The State of Aloha
Nathan Bedford Forrest had light blue eyes, a long goatee and long hair that was fashionable for his times. Most depictions show him in a smart gray military uniform with three stars intricately woven onto his high collar.
Forrest was born and raised in Tennessee almost two centuries ago. He was a general who fought for the Confederate States of America during the Civil War. In April 1864, his men came upon Union soldiers. Accounts after that vary. Southerners say that the Union soldiers refused to give up and continued to fight. A federal investigation and Union men, however, maintain that they surrendered. The result is not in dispute. Instead of taking the men prisoner, General Forrest’s men killed up to 300 black soldiers.
After the war, Forrest worked as a lumber merchant, planter and ran a southern railroad company. He also joined the newly formed Ku Klux Klan and is considered the first Grand Wizard of the Klan — a claim he hotly denied. By 1874, Forrest’s railroad business went belly up, and he spent his final years running a prison labor camp in Memphis. This is the man that Tennessee chose to represent the Volunteer State in our nation’s Capitol.
A brass bust of Forrest in his confederate uniform adorns the Capitol Dome in statuary hall, where each state picks a representative. Over the years people have demanded his removal, but the Volunteer State has been reluctant at best.
A reckoning is moving through the Mainland. Cities and states have tolerated statues, memorials and other monuments erected in honor of Confederate soldiers and leaders. The protests that have flowered in the wake of the brutal police killing of George Floyd last month have caused many of our city leaders to rethink the way we recognize the past.
Many monuments in memory or praise of segregationists and Confederate military leaders did not come about until long after the Civil War. These memorials were often unveiled after Reconstruction and during the reclaiming of white supremacy.
This not just a Southern problem. This year, a city removed a statue built in the likeness and honor of its former mayor, police commissioner and ardent racist. His tenure as a police commissioner saw a sharp decline in hiring black officers. He authorized a public strip search of Black Panthers. When he ran for mayor, he boasted that he would be so brutal that he would make “Attila the Hun look like a faggot.” That was Frank Rizzo of Philadelphia — about as far from the Jim Crow South as you can get. The city built the statue in his honor in 1998.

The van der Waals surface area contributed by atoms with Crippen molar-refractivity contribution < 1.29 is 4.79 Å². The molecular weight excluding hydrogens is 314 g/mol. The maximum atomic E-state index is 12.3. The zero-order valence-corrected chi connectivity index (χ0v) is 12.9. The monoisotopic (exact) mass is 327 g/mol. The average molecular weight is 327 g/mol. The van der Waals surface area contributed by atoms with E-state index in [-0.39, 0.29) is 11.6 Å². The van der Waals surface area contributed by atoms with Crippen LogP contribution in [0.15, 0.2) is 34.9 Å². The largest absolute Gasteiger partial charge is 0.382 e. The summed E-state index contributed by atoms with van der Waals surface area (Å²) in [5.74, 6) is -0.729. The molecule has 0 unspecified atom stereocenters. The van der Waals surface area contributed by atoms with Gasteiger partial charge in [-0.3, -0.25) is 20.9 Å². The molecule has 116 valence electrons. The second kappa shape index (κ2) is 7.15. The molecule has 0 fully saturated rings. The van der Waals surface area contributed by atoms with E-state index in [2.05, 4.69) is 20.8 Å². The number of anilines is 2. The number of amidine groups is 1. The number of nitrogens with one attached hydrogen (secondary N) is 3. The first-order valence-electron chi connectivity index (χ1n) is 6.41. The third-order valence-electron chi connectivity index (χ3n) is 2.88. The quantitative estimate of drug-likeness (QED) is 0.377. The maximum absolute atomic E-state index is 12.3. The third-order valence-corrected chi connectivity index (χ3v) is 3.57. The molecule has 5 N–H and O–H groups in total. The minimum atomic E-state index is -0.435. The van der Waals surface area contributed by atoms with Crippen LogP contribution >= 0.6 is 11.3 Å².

So what about us? How do we measure up?
The answer is pretty good. Our statues commemorate Hawaiians in large part. Queen Lili’uokalani stands between her Iolani Palace and the state Legislature building. Robert Wilcox, the Mauian who took up arms against the white supremacists who orchestrated the overthrow, stands in his Italian-issued uniform on Fort Street. And of course, Duke Kahanamoku is in Waikiki with open arms.
But we weren’t always this good. Take Australian psychologist and resident academic Stanley Porteus. In his 1926 book, “Temperament and Race,” Porteus created the “Racial Efficiency Index,” which commented on the inherent racial characteristics of most of Hawaii’s ethnic groups. It’s not pretty.
For example, he wrote that trying to educate Filipinos was a waste of money due to their “primitive jungle fear.” The Japanese were “remarkably clannish” and “unreliable.” Hawaiians, he wrote, were “an immature race.” Porteus’s work was the perfect justification to divide the plantation economy and labor among ethnic groups.
Porteus was not thrown to the dust bin of history. Instead, the University of Hawaii in 1974 honored him by naming a building after him. It wasn’t removed until 2001.
There are other glaring exceptions. William McKinley still stands in front of a high school bearing his name. A dedicated, but small, group has worked for years now trying to bring the statue down. He is a symbol of not only racism, but American imperialism.
McKinley was the president that welcomed the overthrow of the kingdom and annexed the islands to the United States. For many, his statue and name represent aggressive American imperialism.
And what about the conspirators who overthrew the kingdom? Sanford Dole, president of the Hawaiian republic, has a middle school named after him. Some streets in Honolulu — like Gulick Avenue — are still named after the white militia that menaced the city during the overthrow. Shouldn’t we be rethinking these names?
What we are seeing is a direct confrontation of our racist history and heritage. And we must confront it. After all, William Falkner, a Mississippian, wrote that the “past is never dead. It’s not even past.”
* Ben Lowenthal is a trial and appellate lawyer, currently with the Office of the Public Defender, who grew up on Maui. His email is firstname.lastname@example.org. “The State of Aloha” alternates Fridays with Sarah Ruppenthal’s “Neighbors.”